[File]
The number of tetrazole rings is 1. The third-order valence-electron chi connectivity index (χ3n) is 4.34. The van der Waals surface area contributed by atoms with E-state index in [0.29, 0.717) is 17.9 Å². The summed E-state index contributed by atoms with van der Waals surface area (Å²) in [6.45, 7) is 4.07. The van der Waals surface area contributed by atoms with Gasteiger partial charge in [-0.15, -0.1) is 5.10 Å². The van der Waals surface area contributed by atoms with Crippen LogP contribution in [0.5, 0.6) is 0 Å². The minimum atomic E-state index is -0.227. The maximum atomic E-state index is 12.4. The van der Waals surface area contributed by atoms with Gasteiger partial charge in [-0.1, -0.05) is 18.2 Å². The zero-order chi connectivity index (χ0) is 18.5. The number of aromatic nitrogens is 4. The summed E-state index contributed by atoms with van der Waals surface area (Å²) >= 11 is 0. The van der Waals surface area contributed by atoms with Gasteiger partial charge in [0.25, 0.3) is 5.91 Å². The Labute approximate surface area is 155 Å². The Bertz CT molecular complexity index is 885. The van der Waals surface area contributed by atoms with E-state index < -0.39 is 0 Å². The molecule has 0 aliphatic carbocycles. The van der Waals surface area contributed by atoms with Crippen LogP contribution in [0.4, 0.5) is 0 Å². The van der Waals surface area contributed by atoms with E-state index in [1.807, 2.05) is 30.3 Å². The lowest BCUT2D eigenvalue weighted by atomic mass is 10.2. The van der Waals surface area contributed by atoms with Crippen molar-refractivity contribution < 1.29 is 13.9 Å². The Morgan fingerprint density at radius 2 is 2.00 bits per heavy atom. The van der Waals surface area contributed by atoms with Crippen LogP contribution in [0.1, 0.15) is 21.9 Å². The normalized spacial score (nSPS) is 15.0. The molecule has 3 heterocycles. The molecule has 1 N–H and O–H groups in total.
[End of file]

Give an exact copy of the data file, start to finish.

The number of tetrazole rings is 1. The third-order valence-electron chi connectivity index (χ3n) is 4.34. The van der Waals surface area contributed by atoms with E-state index in [0.29, 0.717) is 17.9 Å². The summed E-state index contributed by atoms with van der Waals surface area (Å²) in [6.45, 7) is 4.07. The van der Waals surface area contributed by atoms with Gasteiger partial charge in [-0.15, -0.1) is 5.10 Å². The van der Waals surface area contributed by atoms with Crippen LogP contribution in [0.5, 0.6) is 0 Å². The minimum atomic E-state index is -0.227. The maximum atomic E-state index is 12.4. The van der Waals surface area contributed by atoms with Gasteiger partial charge in [-0.1, -0.05) is 18.2 Å². The zero-order chi connectivity index (χ0) is 18.5. The number of aromatic nitrogens is 4. The summed E-state index contributed by atoms with van der Waals surface area (Å²) >= 11 is 0. The van der Waals surface area contributed by atoms with Gasteiger partial charge in [0.25, 0.3) is 5.91 Å². The Labute approximate surface area is 155 Å². The Bertz CT molecular complexity index is 885. The van der Waals surface area contributed by atoms with E-state index < -0.39 is 0 Å². The molecule has 0 aliphatic carbocycles. The van der Waals surface area contributed by atoms with Crippen LogP contribution in [0.4, 0.5) is 0 Å². The van der Waals surface area contributed by atoms with E-state index in [1.807, 2.05) is 30.3 Å². The lowest BCUT2D eigenvalue weighted by atomic mass is 10.2. The van der Waals surface area contributed by atoms with Crippen molar-refractivity contribution < 1.29 is 13.9 Å². The Morgan fingerprint density at radius 2 is 2.00 bits per heavy atom. The van der Waals surface area contributed by atoms with Crippen LogP contribution in [0.1, 0.15) is 21.9 Å². The normalized spacial score (nSPS) is 15.0. The molecule has 3 heterocycles. The molecule has 1 N–H and O–H groups in total.